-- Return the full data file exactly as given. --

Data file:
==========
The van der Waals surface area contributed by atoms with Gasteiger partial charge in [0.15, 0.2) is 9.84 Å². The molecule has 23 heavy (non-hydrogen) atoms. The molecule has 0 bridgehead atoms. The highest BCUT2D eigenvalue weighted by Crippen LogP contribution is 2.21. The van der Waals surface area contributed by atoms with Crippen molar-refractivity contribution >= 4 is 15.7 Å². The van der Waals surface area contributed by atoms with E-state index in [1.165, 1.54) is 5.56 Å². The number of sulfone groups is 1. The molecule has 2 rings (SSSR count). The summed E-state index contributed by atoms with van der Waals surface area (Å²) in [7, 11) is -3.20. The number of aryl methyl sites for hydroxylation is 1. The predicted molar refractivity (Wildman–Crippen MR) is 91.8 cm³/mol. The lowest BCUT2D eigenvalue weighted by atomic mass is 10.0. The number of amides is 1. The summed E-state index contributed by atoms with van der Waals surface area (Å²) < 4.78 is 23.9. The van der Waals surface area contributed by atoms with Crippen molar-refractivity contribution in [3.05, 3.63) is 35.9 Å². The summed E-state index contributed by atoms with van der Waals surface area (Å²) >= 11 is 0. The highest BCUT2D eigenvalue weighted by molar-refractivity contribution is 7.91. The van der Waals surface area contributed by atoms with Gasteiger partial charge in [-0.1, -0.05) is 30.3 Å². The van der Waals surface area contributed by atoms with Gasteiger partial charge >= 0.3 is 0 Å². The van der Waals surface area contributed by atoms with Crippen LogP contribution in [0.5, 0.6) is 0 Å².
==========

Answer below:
The van der Waals surface area contributed by atoms with Gasteiger partial charge in [0.15, 0.2) is 9.84 Å². The molecule has 23 heavy (non-hydrogen) atoms. The molecule has 0 bridgehead atoms. The highest BCUT2D eigenvalue weighted by Crippen LogP contribution is 2.21. The van der Waals surface area contributed by atoms with Crippen molar-refractivity contribution >= 4 is 15.7 Å². The van der Waals surface area contributed by atoms with E-state index in [1.165, 1.54) is 5.56 Å². The number of sulfone groups is 1. The molecule has 2 rings (SSSR count). The summed E-state index contributed by atoms with van der Waals surface area (Å²) in [7, 11) is -3.20. The number of aryl methyl sites for hydroxylation is 1. The predicted molar refractivity (Wildman–Crippen MR) is 91.8 cm³/mol. The lowest BCUT2D eigenvalue weighted by atomic mass is 10.0. The number of amides is 1. The summed E-state index contributed by atoms with van der Waals surface area (Å²) < 4.78 is 23.9. The van der Waals surface area contributed by atoms with Crippen molar-refractivity contribution in [3.05, 3.63) is 35.9 Å². The summed E-state index contributed by atoms with van der Waals surface area (Å²) >= 11 is 0. The highest BCUT2D eigenvalue weighted by molar-refractivity contribution is 7.91. The van der Waals surface area contributed by atoms with Gasteiger partial charge in [-0.1, -0.05) is 30.3 Å². The van der Waals surface area contributed by atoms with Gasteiger partial charge >= 0.3 is 0 Å². The van der Waals surface area contributed by atoms with Crippen LogP contribution in [0.5, 0.6) is 0 Å².